Many people have rejected the notion that there is only one ‘right’ person out there for us, or the idea that we shouldn’t have sex with anyone until we find the ‘right’ one and attach ourselves to them permanently through marriage. But those same people are nonetheless heavily invested in the social ritual of finding one (at least ‘kind-of-right’) person and, in most cases, marrying them.

Non-monogamy offers a way for people to find intimacy and commitment in relationships regardless of whether they involve sex (and in the absence of the potential for marriage). At the same time, it lessens the pressure to be jealous and possessive because individuals in non-monogamous relationships don’t ‘belong’ to one other person in the same way that monogamously partnered couples do.

I understand the societal pressure to form monogamous relationships. Monogamy works well for many people, and I’m not trying to pressure anyone into forming relationships that are uncomfortable or undesirable for them personally. But there are other options available, other ways of forming relationships, and other ways of thinking about sex and dating that challenge or rethink the current models that culture and media present as our ‘only’ legitimate option.

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3 Comments

3 Responses to “Partnered Monogamy: Is there an alternative?”

  1. Joe on May 4th, 2011 4:18 pm

    Wow, no comments from people either cheering you or vilifying you? Well let me be the first to say, your article rocked, it’s nice to see someone presenting poly in a good way, without following it with incest and pedophilia.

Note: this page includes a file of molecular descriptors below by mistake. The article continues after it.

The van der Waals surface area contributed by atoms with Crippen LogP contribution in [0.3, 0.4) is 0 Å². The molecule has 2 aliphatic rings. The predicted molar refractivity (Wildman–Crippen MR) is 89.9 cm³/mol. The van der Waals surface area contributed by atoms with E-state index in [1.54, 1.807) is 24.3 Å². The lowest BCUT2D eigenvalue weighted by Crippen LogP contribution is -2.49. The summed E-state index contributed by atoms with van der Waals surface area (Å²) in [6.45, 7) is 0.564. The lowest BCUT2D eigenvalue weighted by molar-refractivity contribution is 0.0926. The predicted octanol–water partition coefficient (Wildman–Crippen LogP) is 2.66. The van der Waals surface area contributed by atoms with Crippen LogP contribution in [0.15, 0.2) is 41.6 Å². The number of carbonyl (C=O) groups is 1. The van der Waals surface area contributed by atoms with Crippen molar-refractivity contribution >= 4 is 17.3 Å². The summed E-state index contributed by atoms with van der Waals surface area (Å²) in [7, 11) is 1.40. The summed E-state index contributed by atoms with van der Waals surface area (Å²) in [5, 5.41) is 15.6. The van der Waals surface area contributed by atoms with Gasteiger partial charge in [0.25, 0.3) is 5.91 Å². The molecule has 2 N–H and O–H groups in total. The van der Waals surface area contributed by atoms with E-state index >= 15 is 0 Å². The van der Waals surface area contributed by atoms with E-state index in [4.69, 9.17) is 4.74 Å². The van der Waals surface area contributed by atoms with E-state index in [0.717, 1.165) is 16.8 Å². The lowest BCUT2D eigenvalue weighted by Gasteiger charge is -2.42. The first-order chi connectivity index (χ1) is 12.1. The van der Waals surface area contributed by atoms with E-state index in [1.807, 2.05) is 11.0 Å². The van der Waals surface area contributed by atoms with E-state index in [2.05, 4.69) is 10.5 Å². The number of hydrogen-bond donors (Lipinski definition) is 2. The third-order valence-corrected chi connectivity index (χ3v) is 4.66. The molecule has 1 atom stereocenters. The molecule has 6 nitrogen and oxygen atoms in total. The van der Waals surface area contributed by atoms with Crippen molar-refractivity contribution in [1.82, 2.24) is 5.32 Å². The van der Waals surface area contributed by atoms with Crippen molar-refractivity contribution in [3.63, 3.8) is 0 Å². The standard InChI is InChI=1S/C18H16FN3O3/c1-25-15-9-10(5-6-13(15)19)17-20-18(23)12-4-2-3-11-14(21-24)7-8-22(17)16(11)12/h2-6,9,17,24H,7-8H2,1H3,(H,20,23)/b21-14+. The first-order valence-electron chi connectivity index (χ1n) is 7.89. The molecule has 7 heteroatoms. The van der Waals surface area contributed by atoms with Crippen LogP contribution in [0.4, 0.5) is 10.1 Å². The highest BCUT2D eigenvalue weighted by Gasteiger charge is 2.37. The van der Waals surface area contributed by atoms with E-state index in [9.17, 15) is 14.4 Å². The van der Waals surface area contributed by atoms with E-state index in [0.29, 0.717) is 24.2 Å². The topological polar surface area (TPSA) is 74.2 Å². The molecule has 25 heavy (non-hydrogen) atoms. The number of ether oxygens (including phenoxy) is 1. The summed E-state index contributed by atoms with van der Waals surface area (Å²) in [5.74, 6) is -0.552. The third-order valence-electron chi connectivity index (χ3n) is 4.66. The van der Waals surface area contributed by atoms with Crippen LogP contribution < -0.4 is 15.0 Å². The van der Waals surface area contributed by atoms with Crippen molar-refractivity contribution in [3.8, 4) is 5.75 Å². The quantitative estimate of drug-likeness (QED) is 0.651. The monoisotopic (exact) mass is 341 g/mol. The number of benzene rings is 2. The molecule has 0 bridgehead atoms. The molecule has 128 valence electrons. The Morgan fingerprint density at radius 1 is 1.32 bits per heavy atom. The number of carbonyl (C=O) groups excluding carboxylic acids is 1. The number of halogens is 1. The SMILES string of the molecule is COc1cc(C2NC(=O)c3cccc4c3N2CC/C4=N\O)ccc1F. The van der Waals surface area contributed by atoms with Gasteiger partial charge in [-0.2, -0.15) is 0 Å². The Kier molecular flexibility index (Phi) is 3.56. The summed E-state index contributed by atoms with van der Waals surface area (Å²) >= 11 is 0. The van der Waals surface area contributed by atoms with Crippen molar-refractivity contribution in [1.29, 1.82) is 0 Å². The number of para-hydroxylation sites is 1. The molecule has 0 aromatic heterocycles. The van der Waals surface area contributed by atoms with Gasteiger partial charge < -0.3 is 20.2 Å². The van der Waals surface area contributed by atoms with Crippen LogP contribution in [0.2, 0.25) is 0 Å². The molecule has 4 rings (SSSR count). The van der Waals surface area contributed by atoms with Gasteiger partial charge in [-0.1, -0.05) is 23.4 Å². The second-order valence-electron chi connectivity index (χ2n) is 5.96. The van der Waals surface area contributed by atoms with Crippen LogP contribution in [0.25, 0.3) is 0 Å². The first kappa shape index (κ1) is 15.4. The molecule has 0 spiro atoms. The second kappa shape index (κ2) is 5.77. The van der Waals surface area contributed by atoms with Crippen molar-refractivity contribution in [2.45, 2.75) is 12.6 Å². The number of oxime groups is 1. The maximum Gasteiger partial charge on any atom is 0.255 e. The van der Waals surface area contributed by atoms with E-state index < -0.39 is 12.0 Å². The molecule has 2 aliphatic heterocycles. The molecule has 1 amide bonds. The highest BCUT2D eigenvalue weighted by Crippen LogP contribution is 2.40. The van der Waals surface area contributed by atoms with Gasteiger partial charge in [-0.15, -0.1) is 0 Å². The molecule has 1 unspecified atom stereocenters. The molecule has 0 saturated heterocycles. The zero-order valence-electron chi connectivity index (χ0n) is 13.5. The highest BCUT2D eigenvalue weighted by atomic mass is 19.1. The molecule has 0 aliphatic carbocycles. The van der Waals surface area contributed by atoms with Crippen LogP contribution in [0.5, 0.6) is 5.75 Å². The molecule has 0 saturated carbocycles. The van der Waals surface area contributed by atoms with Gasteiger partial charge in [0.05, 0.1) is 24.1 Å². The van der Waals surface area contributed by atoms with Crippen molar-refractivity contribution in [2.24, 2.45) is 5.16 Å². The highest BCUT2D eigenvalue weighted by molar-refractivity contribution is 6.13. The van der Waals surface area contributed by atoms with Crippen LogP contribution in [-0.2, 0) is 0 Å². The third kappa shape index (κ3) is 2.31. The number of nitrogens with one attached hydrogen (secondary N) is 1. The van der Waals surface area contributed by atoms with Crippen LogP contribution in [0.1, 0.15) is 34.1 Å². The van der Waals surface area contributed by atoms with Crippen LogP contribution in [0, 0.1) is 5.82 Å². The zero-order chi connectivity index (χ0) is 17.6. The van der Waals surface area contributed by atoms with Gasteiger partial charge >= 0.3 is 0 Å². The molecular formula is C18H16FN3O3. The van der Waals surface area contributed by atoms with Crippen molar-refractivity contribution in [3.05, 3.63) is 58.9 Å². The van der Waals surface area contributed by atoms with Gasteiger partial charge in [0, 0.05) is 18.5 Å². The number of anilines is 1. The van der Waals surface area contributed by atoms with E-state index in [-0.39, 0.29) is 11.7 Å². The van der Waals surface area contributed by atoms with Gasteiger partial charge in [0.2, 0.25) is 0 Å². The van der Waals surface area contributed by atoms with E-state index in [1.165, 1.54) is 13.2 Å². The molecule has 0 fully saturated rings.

Learning about and embracing polyamory feels like I’ve finally stopped wearing other people’s clothes and went and bought my own. The freedom and level of trust and communication my wife and I enjoy now has brought us so much closer together.

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  2. Rosie on May 4th, 2011 5:52 pm

    Amazing article. Couldn’t have said it better! I am very similar in my viewpoints. I have this thing where I firmly believe that “if you love someone you shouldn’t want to stop them from finding more love and additional lovers…” There should never be a limit to who you can see and become involved with. Polyamory all the way!

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  3. robert c on June 1st, 2011 10:19 pm

    1. You would do well to read M. Foucaults ‘History of Sexuality’
    where he shows that just these sorts of analysis’s are in reality merely instances of the deployment of sexuality.
    That is, there is no elemental or natural or innate way of doing things – all configurations, all arrays of men and women are the result of particular impersonal [in
    the sense of not being authored by anyone individual] strategies of power and resistances to such strategies. Although unknown to Foucault his theory predicted the existence of just such societies as the Mosuo of China, whose moral system is the precise inversion of our own, where what we would term promiscuity is normalized and what we would call monogamy is proscribed.

    [Reply]

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Partnered Monogamy: Is there an alternative?